Bette Davis & Miriam Hopkins: Rival Authors in Old Acquaintance (’43)

By: Megan McGurk

Sexual competition in Old Acquaintance (1943) distracts from the main event. Our primary order of concern regards the Bette Davis-Miriam Hopkins feud over book sales. John Loder seems like the type who asks for his slippers rather than whisper any racy propositions into the back of your neck. He’s too slow and measured; too reticent and mannered to arouse a lady’s blood. Stage the conflict around their ranking on the bestseller list, instead of who gets to change his pillowcases stained with black hair dye. Old Acquaintance rates at the top of the woman’s picture canon because of its plot about rival authors. No one gives a fig about who wins John Loder.

At the wrap party, Bette Davis presented director Vincent Sherman with a token gift to remember the production: a blown-up photograph of the director between his leading ladies set inside a boxing ring. As Sherman recalled in his memoir Studio Affairs, his position as director often reduced to referee, in keeping each woman in a separate corner. Long before Davis’ icy relationship with Joan Crawford snowballed into Hollywood legend, her grudge match with Miriam Hopkins traced back to a stock theatre company under George Cukor in 1928. Bette resented Miriam’s shameless promiscuity and felt Cukor encouraged it; moreover, she balked at the way he seemed to favour the southern belle. Later, Miriam didn’t like it when Bette had an affair with her husband (Anatole Litvak) during All This and Heaven, Too (1940). On set of Old Acquaintance, as Bette recounts in her memoir The Lonely Life, Miriam used little tricks to throw her co-star off or steal the camera, from leaning out of a shot to fidgeting and finding little bits of business to distract Bette. Maybe Miriam settled into an irascible mood because of her limited role as a petulant brat. Look for Miriam in the promotional posters–you’ll have trouble finding her. Jack Warner, studio head and executive producer, probably frog marched Miriam to play the heavy in a Bette Davis vehicle.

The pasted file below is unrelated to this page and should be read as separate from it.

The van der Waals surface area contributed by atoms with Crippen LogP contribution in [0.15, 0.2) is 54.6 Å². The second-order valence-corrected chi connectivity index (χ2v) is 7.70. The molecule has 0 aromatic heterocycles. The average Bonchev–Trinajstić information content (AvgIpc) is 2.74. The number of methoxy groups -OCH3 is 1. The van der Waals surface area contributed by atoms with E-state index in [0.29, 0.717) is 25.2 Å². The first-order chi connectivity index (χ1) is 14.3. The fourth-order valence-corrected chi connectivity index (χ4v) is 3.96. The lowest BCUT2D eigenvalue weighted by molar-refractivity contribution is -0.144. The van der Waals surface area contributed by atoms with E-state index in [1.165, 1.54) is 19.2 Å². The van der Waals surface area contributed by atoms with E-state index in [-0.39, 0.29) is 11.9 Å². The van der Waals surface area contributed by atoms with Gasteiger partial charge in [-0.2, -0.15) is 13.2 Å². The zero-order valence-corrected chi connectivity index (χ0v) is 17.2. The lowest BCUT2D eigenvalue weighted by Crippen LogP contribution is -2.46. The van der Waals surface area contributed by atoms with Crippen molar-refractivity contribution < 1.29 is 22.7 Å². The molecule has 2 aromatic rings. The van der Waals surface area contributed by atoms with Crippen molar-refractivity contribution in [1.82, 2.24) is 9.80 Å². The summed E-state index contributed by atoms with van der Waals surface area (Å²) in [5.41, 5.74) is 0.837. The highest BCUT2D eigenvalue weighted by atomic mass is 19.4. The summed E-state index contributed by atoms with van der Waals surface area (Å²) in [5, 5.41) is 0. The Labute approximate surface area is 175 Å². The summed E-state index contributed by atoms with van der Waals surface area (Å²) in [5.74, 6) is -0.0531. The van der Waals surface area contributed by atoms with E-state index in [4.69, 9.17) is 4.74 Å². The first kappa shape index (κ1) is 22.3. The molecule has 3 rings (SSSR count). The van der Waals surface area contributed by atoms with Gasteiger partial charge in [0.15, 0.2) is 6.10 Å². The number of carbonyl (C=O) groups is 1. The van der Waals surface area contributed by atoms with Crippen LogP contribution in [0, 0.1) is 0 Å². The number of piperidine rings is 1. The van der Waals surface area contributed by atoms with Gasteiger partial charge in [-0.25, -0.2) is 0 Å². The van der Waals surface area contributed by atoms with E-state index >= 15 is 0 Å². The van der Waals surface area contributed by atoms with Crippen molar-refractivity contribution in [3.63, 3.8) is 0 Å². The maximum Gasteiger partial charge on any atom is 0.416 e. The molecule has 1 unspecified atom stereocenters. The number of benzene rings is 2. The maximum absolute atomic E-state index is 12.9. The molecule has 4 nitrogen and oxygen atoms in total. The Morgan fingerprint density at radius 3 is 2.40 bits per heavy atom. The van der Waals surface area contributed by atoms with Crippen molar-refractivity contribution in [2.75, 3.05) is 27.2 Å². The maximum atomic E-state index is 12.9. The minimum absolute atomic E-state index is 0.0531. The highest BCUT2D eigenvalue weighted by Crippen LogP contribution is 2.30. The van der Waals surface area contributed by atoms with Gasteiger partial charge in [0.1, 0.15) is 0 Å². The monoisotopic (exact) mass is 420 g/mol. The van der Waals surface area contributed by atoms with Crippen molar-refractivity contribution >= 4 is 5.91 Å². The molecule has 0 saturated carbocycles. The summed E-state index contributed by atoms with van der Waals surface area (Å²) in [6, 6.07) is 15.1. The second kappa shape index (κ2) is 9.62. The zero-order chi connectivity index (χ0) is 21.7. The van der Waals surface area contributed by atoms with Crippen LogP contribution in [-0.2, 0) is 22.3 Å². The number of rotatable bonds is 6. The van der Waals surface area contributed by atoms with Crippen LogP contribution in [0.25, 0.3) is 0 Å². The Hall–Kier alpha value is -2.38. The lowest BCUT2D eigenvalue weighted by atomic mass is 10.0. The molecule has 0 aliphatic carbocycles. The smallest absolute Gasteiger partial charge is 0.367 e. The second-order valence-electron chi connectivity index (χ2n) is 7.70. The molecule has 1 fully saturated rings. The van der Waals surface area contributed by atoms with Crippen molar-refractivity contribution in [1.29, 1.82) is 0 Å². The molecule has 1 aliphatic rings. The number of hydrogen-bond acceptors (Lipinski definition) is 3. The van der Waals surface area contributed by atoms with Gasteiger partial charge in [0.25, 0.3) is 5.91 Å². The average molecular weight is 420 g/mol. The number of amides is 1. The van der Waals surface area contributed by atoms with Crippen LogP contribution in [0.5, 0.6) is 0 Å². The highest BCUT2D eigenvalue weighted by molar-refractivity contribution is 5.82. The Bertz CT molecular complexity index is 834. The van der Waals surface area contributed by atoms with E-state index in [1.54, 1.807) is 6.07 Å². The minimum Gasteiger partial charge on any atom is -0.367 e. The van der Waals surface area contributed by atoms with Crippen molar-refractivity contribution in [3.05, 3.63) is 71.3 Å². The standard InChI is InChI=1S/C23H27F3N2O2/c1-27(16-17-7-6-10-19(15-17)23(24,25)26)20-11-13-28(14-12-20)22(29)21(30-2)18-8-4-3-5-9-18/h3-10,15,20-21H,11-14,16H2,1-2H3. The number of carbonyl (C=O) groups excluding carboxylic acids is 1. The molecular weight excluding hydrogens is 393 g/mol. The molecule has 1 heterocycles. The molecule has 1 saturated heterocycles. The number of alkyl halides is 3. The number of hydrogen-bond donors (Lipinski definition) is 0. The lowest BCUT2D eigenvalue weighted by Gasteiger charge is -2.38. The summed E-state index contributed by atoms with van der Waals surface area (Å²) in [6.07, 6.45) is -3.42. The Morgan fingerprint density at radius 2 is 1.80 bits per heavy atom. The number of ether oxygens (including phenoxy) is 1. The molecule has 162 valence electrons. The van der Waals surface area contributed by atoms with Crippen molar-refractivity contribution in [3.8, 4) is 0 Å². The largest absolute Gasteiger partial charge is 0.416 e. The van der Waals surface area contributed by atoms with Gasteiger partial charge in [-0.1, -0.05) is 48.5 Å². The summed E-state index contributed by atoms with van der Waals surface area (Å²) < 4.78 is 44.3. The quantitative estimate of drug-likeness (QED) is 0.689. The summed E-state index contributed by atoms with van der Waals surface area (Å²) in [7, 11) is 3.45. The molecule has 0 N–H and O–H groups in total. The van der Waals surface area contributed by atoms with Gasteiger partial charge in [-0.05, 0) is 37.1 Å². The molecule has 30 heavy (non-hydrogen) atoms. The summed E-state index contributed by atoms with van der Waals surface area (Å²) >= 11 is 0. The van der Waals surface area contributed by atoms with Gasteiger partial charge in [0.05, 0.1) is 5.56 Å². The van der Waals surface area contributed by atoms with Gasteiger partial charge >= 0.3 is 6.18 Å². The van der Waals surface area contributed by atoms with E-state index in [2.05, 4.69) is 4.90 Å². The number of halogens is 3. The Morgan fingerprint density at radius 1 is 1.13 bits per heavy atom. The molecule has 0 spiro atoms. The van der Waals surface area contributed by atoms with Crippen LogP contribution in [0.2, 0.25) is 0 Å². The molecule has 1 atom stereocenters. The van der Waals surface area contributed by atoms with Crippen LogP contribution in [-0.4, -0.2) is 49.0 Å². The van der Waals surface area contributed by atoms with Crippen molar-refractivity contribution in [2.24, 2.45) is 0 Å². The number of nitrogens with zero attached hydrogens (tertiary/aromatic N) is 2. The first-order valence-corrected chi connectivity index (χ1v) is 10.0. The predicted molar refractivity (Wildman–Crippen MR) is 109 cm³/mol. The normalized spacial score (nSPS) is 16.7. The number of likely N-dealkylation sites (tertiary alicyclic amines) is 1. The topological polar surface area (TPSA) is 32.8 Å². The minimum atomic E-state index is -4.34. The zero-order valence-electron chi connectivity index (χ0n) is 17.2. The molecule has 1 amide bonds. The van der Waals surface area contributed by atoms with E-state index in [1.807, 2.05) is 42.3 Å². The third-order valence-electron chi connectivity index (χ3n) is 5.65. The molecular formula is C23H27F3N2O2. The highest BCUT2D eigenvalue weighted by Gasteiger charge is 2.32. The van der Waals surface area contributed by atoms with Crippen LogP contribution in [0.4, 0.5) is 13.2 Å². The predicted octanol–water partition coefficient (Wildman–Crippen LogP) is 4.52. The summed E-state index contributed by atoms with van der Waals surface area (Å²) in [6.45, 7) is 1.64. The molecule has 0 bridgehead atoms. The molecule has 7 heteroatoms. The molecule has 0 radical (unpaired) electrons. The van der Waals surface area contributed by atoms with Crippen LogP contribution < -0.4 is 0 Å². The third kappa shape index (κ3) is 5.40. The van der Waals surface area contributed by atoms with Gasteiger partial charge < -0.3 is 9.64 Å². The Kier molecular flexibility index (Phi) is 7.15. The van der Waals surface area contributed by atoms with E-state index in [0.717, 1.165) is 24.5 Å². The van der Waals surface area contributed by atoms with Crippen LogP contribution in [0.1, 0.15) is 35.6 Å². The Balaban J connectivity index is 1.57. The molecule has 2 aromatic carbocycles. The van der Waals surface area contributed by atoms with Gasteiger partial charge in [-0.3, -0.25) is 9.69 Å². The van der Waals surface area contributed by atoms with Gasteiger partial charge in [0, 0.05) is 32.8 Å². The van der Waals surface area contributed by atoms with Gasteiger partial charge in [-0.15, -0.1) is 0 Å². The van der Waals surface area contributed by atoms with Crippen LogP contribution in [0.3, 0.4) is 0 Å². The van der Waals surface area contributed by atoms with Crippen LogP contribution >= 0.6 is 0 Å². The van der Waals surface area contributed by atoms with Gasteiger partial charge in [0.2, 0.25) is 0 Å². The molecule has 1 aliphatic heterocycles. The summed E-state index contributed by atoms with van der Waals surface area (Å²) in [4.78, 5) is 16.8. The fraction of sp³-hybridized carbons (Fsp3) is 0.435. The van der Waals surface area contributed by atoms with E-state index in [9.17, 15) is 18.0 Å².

Anyone would rebel against a part limited to childish greed, and crappy bestsellers. Why should a woman who writes spicy bodice-rippers that sell like hotcakes fold into tawdry stereotypes, even in 1943? Miriam’s character somehow achieves success without any real depth or struggle. She just breezily pens huge volumes on a whim to compete with the high-brow novels that Bette’s character writes, but that no one reads or recommends. The high versus low cultural divide seems misplaced in a woman’s picture when the audience consumes both historical romance and serious literature. It’s a curious strategy to frame so much disdain for what your audience loves. What’s next, a treatise against hats?

Differences between the women extend to their wardrobe. Bette’s Kit Marlowe enjoys a literary surname that lends gravitas to her artistic efforts. She’s clad in simple menswear, a button-down shirt, tie, A-line wool skirt and flat shoes—no silly fripperies for Kit Marlowe. Girls from her alma mater sponsor a fan club in her name and host a little party for the homegrown author. No one mentions that her fame remains limited to campus or that her book gathers dust in the shops. Meanwhile, Miriam’s character Millie Drake sounds like the name from one of her bonkbusters. She never met a length of frill or ruffle that she didn’t like. Her clothes appear anachronistic and out of step with contemporary fashion, as does her hair, pulled up in a fussy pile of curls. Millie Drake looks like she stepped out of a Gone with the Wind wardrobe test, while Bette looks like she has inherited H.D.’s trunks. We’re primed to evaluate Miriam unfairly. She’s a horrible mother, wife, and author the film tells viewers. At the same time, Bette’s character boasts not a single flaw, other than her long-suffering friendship with Miriam’s Millie.